At least 42 people have died and dozens are missing in western Germany after record rainfall led to severe flooding.
Multiple homes and buildings have collapsed in North-Rhine Westphalia and Rhineland-Palatinate, the two worst-hit states, after multiple rivers burst their banks.
More than 100,000 homes have been left without power as a state of emergency has been declared in the region. Extreme weather warnings have been issued for more western states as the rainfall is expected to continue into the weekend.
“It's a disaster,” Malu Dreyer, the state premier of Rhineland-Palatinate said in an address to local politicians. “There are dead, missing and many who are in danger. All emergency services are on duty around the clock and are risking their own lives...we have never seen a catastrophe like this.”
Dreyer has called for more federal assistance to deal with the “immense damage”.
Emergency services are working to rescue dozens of people trapped on their roofs. Meanwhile, the army has been deployed in North-Rhine Westphalia, Germany’s most populous state, where two firefighters are among the dead.
The heavy rainfall has caused flash floods in neighbouring Belgium, too, where at least four people are reported to have died in the southern region of Wallonia, while parts of the Netherlands and Luxembourg have also been hit by the extreme weather.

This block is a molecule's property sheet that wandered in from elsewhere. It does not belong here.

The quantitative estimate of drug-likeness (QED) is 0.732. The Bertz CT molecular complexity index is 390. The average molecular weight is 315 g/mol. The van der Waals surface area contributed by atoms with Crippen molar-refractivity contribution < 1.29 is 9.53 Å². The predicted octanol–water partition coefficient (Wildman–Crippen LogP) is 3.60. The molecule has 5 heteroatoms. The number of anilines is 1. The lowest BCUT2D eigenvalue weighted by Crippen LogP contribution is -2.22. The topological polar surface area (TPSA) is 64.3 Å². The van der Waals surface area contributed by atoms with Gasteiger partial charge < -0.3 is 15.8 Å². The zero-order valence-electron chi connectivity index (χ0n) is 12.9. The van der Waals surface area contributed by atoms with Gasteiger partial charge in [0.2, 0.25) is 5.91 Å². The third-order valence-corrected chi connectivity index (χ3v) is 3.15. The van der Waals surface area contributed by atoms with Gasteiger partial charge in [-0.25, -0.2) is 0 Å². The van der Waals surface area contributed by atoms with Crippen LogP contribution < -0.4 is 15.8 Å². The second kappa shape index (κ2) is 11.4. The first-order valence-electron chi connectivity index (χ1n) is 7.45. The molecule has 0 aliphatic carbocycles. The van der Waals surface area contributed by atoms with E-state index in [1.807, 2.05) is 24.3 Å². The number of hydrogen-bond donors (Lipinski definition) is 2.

Chancellor Angela Merkel, who is in Washington DC to meet with US President Joe Biden, has sent her sympathies to “the relatives and of the dead and missing,” before adding that she was distraught by the scenes coming out of western Germany.
The ongoing tragedy will spark debate about the continued impact of climate change. It’s difficult to tie individual weather patterns to the climate crisis, but scientists say extreme weather events are increasing in number and intensity due to global warming.